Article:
Blu-ray Review: Mad Max (1979)

Now Available to Own

With the combined sounds of a car engine timed with Brian May's remarkably intense musical score that initially seemed like it was in the same vein as The French Connection, we're immediately placed on edge during the perfunctory opening credit sequence of Mad Max.

And given the odd but arresting marriage of a driving soundtrack and ambient driving noise of an automotive roar, although we're unaware of exactly what's to occur next, we're well aware that we've never seen anything remotely like it, once our eyes are presented with the opportunity to focus long enough to take in two deranged, nihilistic joy-riders flying down an open Australian road.

Undaunted by the sight of police officers zeroing in on them and eerily unstopped by the fact that they're heading into a well populated area filled with wandering toddlers, there's plenty of madness to witness in the lengthy car chase that introduced the world to Mad's Mel Gibson.

In effect, filmmaker George Miller's groundbreaking, independently financed and executed futuristic dystopian action thriller kicks off with a bravura sequence that doubles as a litmus test for the viewer to see how much we're going to be able to handle in a film that was originally banned in two countries upon release and boasts a conclusion that inspired the Saw franchise.

Briskly paced and constantly self-inventing, Max builds suspense continuously as it pays off on earlier events often at unexpected times. To this end, you're never exactly sure who (if anyone) will be safe and just what in fact characters will be walking into as Gibson's jaded police officer, Max Rockatansky finds himself caught between an adrenaline junkie nature and a desire to quit the force for his wife and child.

Yet when an out-of-control outlaw motorcycle gang of psychopaths go after those closest to Max, he has no choice but to seek revenge. Although the screenplay is incredibly weak overall, the most distressingly disappointing aspect of Mad is that the character of Max is extremely under-developed and somewhat illogically unsympathetic for not following the title cue to get “mad” earlier on following the murder of his partner!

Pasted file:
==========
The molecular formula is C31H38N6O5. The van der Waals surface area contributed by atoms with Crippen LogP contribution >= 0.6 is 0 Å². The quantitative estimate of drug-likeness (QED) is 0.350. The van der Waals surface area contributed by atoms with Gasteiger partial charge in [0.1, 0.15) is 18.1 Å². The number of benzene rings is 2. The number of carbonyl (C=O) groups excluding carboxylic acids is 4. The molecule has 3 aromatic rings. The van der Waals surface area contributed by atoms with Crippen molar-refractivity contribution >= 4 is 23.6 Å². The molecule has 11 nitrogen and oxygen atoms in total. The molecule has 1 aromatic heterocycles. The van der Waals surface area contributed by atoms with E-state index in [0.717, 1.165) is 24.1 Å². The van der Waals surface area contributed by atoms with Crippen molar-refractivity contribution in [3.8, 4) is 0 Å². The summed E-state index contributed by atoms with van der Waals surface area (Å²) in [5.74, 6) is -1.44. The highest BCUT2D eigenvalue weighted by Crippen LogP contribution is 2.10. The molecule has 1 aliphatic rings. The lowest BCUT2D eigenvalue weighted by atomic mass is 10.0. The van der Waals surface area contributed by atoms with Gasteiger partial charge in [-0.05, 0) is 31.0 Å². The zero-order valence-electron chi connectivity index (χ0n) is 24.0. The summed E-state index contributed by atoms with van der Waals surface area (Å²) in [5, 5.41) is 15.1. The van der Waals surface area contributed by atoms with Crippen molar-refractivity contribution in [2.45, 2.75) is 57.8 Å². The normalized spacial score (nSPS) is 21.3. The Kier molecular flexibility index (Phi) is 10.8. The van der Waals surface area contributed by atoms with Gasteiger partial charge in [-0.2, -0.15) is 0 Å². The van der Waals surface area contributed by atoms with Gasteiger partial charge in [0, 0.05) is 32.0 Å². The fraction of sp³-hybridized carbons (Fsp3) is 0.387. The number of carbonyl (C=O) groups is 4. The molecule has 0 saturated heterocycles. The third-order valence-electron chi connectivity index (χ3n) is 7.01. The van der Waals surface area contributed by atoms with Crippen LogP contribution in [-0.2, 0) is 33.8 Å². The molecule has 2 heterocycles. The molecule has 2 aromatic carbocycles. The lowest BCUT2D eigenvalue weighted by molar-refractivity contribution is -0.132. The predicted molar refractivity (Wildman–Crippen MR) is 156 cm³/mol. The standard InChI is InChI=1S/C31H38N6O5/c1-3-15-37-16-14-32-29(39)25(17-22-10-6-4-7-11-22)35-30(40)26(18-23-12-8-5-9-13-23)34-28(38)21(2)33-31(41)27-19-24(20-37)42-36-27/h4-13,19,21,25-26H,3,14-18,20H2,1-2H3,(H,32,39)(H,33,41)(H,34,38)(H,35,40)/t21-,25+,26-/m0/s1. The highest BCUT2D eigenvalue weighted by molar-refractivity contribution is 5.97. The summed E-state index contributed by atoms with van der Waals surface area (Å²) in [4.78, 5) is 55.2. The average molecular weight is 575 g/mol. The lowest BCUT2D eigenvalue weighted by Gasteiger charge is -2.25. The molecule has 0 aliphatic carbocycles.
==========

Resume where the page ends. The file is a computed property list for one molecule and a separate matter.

If he had realistically been proactive, as opposed to uncharacteristically (especially for his profession) retreating during an anticlimactic act of time-suckage until the worst happens, Max could've prevented further murderous mayhem by morphing into the badass Aussie version of Charles Bronson's antihero in Death Wish or Clint Eastwood's in Dirty Harry.

Nonetheless, putting aside our issues with the script and character conundrums, what we're left with in Mad Max is one ambitiously original, aggressively bold action powerhouse that builds outrageous chases upon chases with recklessly cinematic abandon. And along the way, Max's crew puts creativity ahead of practical concerns like budgetary expenses as if the indie film from a debut director had James Bond franchise style money-men behind it.

Throughout, it walks (or rather races) along the fine line between sadistic ultra-violence and unforgettable images to jolt us to attention as if instead of gas, the cars and Kawasaki bikes were running on pure adrenaline fueled testosterone.

A controversial powerhouse, George Miller's Mad Max is a stunner of a movie that's impact still resonates today as I recognized countless moments that have influenced major motion pictures repeatedly during this – my very first – experience watching Max in action on high-definition Blu-ray.

Technically speaking, although Max was the country's first film to be shot using an anamorphic widescreen camera lens, the sun-drenched landscapes don't exactly lend themselves to eye-popping clarity since the visual emphasis of Max is on the gritty, unforgiving bleakness of their dystopian surroundings.

Nonetheless, the soundtrack – including the original Australian voice-work instead of the American dubbed theatrical version released in the United States – is so overwhelmingly augmented that it damn near blew out my Sony speakers and subwoofer as if they were a set of tires being beaten down to the rims by Officer Rockatansky in a high speed pursuit.

Text ©2010, Film Intuition, LLC; All Rights Reserved. http://www.filmintuition.com Unauthorized Reproduction or Publication Elsewhere is Strictly Prohibited and in violation of the Digital Millennium Copyright Act.  

FTC Disclosure: Per standard professional practice, I received a review copy of this title in order to evaluate it for my readers, which had no impact whatsoever on whether or not it received a favorable or unfavorable critique.